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Esophageal schwannoma: a case report
World Journal of Surgical Oncology volume 11, Article number: 253 (2013)
Most tumorous lesions of the esophagus are esophageal cancers. Benign primary tumors of the esophagus are uncommon, and account for approximately 2% of all esophageal tumors. More than 80% of benign esophageal tumors are leiomyomas, with schwannomas being rare. A 55-year-old woman visited our internal medicine department with complaints of palpitations and discomfort during swallowing. A chest computed tomography scan showed a lobulated tumor (75 × 57 × 80 mm) in the upper to middle mediastinum, with homogenous inner opacity, compressing the esophagus. Upper gastrointestinal endoscopy revealed a smooth-surfaced elevated lesion covered with normal mucosa, and a schwannoma was diagnosed based on the biopsy result. The tumor was large. It was thus considered to be difficult to repair the esophagus by direct anastomosis after tumor resection. Therefore, subtotal esophagectomy and esophagogastrostomy in the right thorax were performed. Histopathological examination revealed spindle-shaped cells in a fasciculated and disarrayed architecture and nuclei in a palisading pattern. Immunohistochemical studies revealed S100 protein positivity and the absence of staining for α smooth muscle actin (αSMA), CD34 and CD117, thereby establishing the diagnosis of benign schwannoma. Her postoperative course was uneventful and there has been no evidence of recurrence to date.
The incidence of benign primary tumors of the esophagus is low. Most are leiomyomas, and schwannomas are rare. We report a patient with schwannoma who was referred to us for evaluation of a mediastinal tumor. Detailed examination yielded a diagnosis of schwannoma arising from the esophageal submucosa and radical surgery was performed.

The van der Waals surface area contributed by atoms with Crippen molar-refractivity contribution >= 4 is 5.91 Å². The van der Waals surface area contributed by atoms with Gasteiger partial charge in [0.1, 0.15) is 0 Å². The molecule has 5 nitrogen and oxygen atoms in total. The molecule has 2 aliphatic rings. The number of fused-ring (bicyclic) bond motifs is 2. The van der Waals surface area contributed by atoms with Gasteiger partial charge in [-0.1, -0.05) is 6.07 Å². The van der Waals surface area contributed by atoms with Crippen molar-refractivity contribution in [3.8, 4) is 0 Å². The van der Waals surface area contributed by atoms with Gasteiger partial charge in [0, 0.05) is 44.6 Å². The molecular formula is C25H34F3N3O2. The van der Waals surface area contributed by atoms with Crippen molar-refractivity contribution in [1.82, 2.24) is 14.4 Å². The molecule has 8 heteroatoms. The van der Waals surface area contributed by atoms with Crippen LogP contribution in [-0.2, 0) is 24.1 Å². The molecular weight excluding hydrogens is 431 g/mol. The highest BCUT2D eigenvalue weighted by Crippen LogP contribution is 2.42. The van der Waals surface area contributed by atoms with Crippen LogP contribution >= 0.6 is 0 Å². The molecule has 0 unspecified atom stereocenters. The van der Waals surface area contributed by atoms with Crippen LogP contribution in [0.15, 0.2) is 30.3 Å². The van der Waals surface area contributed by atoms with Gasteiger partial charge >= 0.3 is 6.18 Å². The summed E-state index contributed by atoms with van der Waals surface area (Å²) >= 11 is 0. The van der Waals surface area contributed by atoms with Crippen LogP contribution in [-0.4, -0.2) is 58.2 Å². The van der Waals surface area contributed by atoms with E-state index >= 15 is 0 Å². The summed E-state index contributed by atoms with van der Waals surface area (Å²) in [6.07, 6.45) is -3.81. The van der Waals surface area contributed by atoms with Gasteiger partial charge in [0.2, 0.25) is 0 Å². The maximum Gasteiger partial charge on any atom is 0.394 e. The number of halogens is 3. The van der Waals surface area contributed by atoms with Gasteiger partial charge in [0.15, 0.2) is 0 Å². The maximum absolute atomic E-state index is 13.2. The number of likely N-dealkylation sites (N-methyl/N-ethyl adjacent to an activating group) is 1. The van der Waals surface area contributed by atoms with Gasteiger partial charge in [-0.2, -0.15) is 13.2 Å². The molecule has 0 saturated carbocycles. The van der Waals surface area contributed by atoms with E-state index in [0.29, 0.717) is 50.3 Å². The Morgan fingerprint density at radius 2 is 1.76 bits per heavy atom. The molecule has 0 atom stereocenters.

A 55-year-old woman visited our hospital with complaints of palpitations and discomfort during swallowing. Her medical and familial histories were unremarkable. A frontal chest radiograph showed a smooth round mass, and a lateral radiograph showed a smooth mass slightly larger than 7 cm in diameter in the middle mediastinum between the trachea and the vertebral bodies. A chest computed tomography (CT) scan showed a lobulated tumor (75 × 57 × 80 mm) in the upper to middle mediastinum, with a homogenous inner component, compressing the esophagus (Figure 1). Magnetic resonance imaging (MRI) of the chest revealed no invasion of surrounding organs. On imaging studies, a mesenchymal tumor such as gastrointestinal stromal tumor was suspected. Upper gastrointestinal endoscopy showed a smooth elevated lesion, 22 cm from the incisor teeth. A mucous membrane was accompanied by the venous dilation (Figure 2). A schwannoma was diagnosed based on the biopsy result for the lesion. Although there was no evidence of malignancy, the patient underwent surgery because of the large size of the tumor, dysphagia, palpitations caused by the tumor compressing the heart, and a suspicion of malignant potential. The patient was placed in the left lateral position and underwent a mini thoracotomy via the fifth right intercostal space with thoracoscopic assistance. A mass slightly larger than 8 cm in diameter was found adjacent to the mid-thoracic esophagus. From above, the tissue surrounding the esophagus was detached and the tumor was excised. The resulting defect in the adventitia and muscular layer was extensive. A direct anastomosis was considered to be difficult, such that subtotal esophagectomy and esophagogastrostomy in the right thorax were performed. The resected specimen showed normal esophageal mucosa. The tumor was well demarcated and elastic hard, had a globular appearance, and measured 75 × 57 × 80 mm. The cut surface was almost uniformly milky white. Histopathological examination revealed spindle-shaped cells in a fasciculated and disarrayed architecture and nuclei in a palisading pattern (Figure 3). Immunohistochemical studies revealed S100 protein positivity (Figure 4) and the absence of staining for α smooth muscle actin (αSMA), CD34 and CD117, establishing the diagnosis of benign schwannoma. Her postoperative course was uneventful and there has been no evidence of recurrence to date.